As part of preparations for the establishment of the Southern Taiwan Science Park (STSP), a 1995 environmental assessment review of the area covering parts of Shanhua, Sinshih, and Anding Districts in Tainan City was the first inkling of Tainan's importance in Taiwan's prehistory.
Further exploration of the area led to the discovery of dozens of archaeological sites, and a large swath of land was left untouched to allow excavation work to continue. The Tainan science park itself was built around the site.
To date, there are 58 known sites in the area, representing multiple cultures and extending from about 5,000 years ago to the first Han settlers in southern Taiwan.
To provide a permanent exhibition space for the excavated prehistoric artifacts, the government elected to build the Southern Taiwan Science Park (STSP) Branch Museum. Upon completion, the cultural institution will comprise of 4 floors and a total area of 2.44 hectares.
Lagoon of buried treasures
More than 3,500 years ago, the site of the Tainan science park was a lagoon that gradually enclosed over time. Findings from the 'trash pits' of the excavated prehistoric settlements show a large number of seashells, meaning that the region was once located along the coast. Other fascinating discoveries include rice grains, the earliest evidence of rice cultivation in Taiwan, dating back some 4,500 to 5,000 years ago.
A number of stone tools from 4,500 to 3,500 years ago were also uncovered. These tools were mostly made of the enduring olive basalt found on the outlying Penghu Islands. Thus, these early settlers understood stone qualities and were familiar with seafaring, which enabled them to obtain high-grade materials from the smaller islands that dot the seas of western Taiwan. At about 3,500 years ago, local stone materials began to appear and were grounded and polished with simple tools to produce axes, hoes, and knives.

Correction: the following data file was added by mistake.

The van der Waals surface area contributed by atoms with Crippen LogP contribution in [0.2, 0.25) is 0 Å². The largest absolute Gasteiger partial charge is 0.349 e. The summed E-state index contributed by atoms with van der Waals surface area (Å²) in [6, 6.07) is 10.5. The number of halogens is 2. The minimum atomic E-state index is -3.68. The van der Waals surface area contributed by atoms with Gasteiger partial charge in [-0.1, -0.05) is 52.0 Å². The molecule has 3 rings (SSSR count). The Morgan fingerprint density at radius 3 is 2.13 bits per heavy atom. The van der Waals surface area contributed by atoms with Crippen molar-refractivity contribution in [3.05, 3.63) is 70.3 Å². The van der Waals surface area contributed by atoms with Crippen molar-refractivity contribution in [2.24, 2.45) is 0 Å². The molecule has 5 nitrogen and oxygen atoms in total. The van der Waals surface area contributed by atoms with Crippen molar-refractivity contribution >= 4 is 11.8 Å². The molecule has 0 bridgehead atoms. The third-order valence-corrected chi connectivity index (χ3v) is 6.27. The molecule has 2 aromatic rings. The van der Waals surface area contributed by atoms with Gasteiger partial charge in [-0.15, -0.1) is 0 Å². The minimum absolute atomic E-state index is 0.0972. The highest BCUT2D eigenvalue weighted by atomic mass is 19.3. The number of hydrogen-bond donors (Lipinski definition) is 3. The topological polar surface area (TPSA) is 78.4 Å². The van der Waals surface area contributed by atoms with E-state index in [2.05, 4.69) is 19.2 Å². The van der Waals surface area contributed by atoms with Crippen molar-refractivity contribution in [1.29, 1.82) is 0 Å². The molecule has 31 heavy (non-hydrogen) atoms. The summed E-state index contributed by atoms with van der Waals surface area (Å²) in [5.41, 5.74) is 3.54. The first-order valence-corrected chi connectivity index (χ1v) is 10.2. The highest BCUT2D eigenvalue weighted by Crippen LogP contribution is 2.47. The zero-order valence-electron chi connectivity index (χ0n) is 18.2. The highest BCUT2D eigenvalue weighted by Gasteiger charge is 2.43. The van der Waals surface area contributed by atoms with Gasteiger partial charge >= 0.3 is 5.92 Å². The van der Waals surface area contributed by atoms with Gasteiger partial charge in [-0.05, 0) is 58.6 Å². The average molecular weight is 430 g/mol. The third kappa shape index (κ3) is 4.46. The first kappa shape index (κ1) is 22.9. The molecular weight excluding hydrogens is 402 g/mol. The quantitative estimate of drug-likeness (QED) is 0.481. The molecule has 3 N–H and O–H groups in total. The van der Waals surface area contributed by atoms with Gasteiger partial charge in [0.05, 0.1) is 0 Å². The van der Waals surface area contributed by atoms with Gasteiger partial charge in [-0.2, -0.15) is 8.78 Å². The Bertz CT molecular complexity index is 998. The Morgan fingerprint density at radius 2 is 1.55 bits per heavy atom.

At about 2,000 years ago, iron was introduced. One of the major findings excavated from the science park site is an iron blade. It is a very rare item, for iron easily rusts and disintegrates and iron artifacts are almost never found intact. The groundwater in this area is rich in minerals, which replaced the original materials and provided for good preservation. The knife measures about 33 centimeters in length, making it one of the longest from that period. This knife was most likely a funerary object as it was found with a male adult skeleton.
According to the research team, such iron implements were almost certainly acquired through trade, as no evidence of iron smelting has been found in Tainan. The only confirmed center for iron smelting in prehistoric Taiwan is the Shihsanhang archaeological site nearly 300 kilometers to the north in New Taipei City. It is not yet known, however, whether the iron implements found in TainanCity came from Shihsanhang or from somewhere else inside or outside of Taiwan.
Pottery is another welcomed finding in archaeological digs. The style of pottery can be used to determine the date of the artifact. For example, among the two prehistoric cultures that inhabited southern Taiwan, the Tahu Culture (2,000 to 3,000 years ago) produced gray or red pottery decorated with cord or basket markings, whereas the Niaosung Culture (1,000 to 2,000 years ago) produced pottery that is mostly reddish brown and smooth or decorated with circular and shell-made patterns.
Pottery shards were used to cover bodies in the Niaosung Culture and the Tainan Science Park site has unearthed the first evidence of ceramic coffins produced for infants in prehistoric Taiwan. In total, more than half of the 1,800 skeletons recovered have been of children under two years of age. Those older than two years of age were usually buried in a wooden coffin.
In addition, some of the adult skeletons were found headless, which points to the practice of headhunting, a custom that only subsided among Taiwan's indigenous tribes in the early 20th century. The canine teeth of headhunting victims became decorations for the killers, as these teeth were a symbol of strength and power.
All of these artifacts reveal something about the generations of people who once lived in this area. These insights into prehistoric life are made all the more fascinating against the backdrop of a science park filled with companies innovating advanced technologies and processes.